Message sent by
Victoria Fearnley (Police, PCSO, Crewe)

 

Cheshire Police are issuing a warning to users of Facebook across the county regarding a blackmail scam.

A Facebook user was befriended by a girl. A short time later, a doctored image of the victim was sent to their employer’s Facebook page. This image showed the victim engaging in a sexual act in the presence of a child. The victim then received a message stating that unless £7,500 was paid the photograph and images like it would go viral and the victim’s life would be ruined.

Cheshire Police are advising people not to befriend people they don’t know on Facebook. If you are subject to any criminal activity contact the police on 101.

 

Message sent by
Action Fraud (Action Fraud, Administrator, National)

 

Fraudsters are targeting classified advertisement websites like AutoTrader to advertise vehicles for sale. Buyers are then contacting these ‘sellers’ to find out more about the vehicles and are being told to pay for them via ‘Apple Pay’. In this case the fraudsters are not using the genuine Apple Pay service and potential victims pay money directly to bank accounts in control of the fraudsters. Individuals receive emails claiming to be from Apple Pay with a web link to a cloned website with false terms and conditions of the ‘escrow’ service. Any money remitted to the fraudsters is then unrecoverable and the vehicles are not delivered.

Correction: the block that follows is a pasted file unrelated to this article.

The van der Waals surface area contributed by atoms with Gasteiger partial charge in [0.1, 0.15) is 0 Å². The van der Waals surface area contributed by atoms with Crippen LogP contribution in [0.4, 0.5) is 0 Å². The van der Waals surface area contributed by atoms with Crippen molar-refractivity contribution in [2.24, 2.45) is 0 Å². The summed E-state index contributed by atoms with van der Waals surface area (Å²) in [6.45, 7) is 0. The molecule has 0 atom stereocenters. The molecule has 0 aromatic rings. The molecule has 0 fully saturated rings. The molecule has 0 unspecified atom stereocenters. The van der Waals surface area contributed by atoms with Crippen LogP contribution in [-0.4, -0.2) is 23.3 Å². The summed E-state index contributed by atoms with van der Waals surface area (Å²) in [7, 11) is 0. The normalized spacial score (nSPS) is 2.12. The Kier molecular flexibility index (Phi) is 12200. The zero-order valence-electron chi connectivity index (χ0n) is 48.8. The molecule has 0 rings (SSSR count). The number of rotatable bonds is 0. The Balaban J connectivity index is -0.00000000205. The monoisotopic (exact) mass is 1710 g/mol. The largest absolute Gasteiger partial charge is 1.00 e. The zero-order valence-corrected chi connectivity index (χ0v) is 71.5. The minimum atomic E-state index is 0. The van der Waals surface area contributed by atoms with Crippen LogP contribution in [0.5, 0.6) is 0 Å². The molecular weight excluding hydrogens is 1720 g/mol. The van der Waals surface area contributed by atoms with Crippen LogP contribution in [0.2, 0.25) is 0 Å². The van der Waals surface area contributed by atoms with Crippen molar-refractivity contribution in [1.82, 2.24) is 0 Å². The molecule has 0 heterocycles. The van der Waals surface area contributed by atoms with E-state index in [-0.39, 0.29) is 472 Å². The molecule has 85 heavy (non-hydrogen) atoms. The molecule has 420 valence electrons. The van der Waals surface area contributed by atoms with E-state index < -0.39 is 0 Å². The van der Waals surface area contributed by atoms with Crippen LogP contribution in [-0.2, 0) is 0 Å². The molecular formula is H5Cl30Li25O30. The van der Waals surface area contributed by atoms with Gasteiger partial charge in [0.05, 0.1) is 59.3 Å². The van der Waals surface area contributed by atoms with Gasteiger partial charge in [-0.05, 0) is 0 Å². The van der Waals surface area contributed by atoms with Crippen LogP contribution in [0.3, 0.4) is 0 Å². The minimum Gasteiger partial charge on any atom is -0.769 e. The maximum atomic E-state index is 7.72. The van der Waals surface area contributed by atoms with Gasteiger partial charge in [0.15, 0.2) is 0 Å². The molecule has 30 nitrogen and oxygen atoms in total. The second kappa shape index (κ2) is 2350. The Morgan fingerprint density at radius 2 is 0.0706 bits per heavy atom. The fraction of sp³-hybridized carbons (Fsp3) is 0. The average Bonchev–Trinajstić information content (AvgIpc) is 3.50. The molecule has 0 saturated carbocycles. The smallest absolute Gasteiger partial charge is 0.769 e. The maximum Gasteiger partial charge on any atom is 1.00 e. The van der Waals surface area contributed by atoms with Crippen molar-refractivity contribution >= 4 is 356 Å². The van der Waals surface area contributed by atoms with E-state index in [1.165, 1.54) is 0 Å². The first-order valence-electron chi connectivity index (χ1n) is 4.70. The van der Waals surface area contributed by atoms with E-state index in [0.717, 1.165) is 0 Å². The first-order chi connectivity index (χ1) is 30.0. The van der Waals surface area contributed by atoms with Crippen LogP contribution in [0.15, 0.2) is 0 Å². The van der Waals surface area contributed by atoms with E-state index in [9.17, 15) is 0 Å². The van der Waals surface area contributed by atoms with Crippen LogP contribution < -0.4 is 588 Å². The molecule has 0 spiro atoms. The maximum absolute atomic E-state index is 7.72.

Protect yourself:

  • Meet the seller ‘face to face’ and view the vehicle before parting with any money.
  • Be cautious of web links in an email. They may not direct you to the genuine website.
  • Report scam advertisements to the classified advertisement websites.
  • If the vehicle is below market value, consider whether this is an opportunity too good to be true!

 

Message sent by
Action Fraud (Action Fraud, Administrator, National)

 

Royal Mail Email Scam
A scam email is currently being sent to victims fraudulently claiming to be from the Royal Mail. Attached to the email is the CryptoLocker virus.
 
The victim receives an email purporting to be from the Royal Mail stating that they are holding a parcel/letter for the victim. The victim is then required to contact the Royal Mail to arrange for the item to be resent/collected.

By following the instructions within the email the CryptoLocker virus is subsequently downloaded to the victim’s computer. This virus encrypts files on the victim’s system and requests a ransom be paid in order for the files to be decrypted.

Additional incentive is added for early repayment as the ransomware states that the cost of decrypting the files will increase the longer the fine is outstanding.
 
Protect yourself:

  • Look at who the email is addressed to. Is it generic or specifically addressed?
  • Look at the quality of the images included on the email. Are they of sufficient high quality that they could come from Royal Mail?
  • Do not open attachments from unsolicited emails regardless of who they are from.
  • Do not click on the link supplied. Instead, go to the relevant website and log in from there.
  • Check the address of any email received to see if it appears legitimate.

 
If you believe that you have been a victim of fraud you can report it online http://www.actionfraud.police.uk/report_fraud or by telephone 0300 123 2040.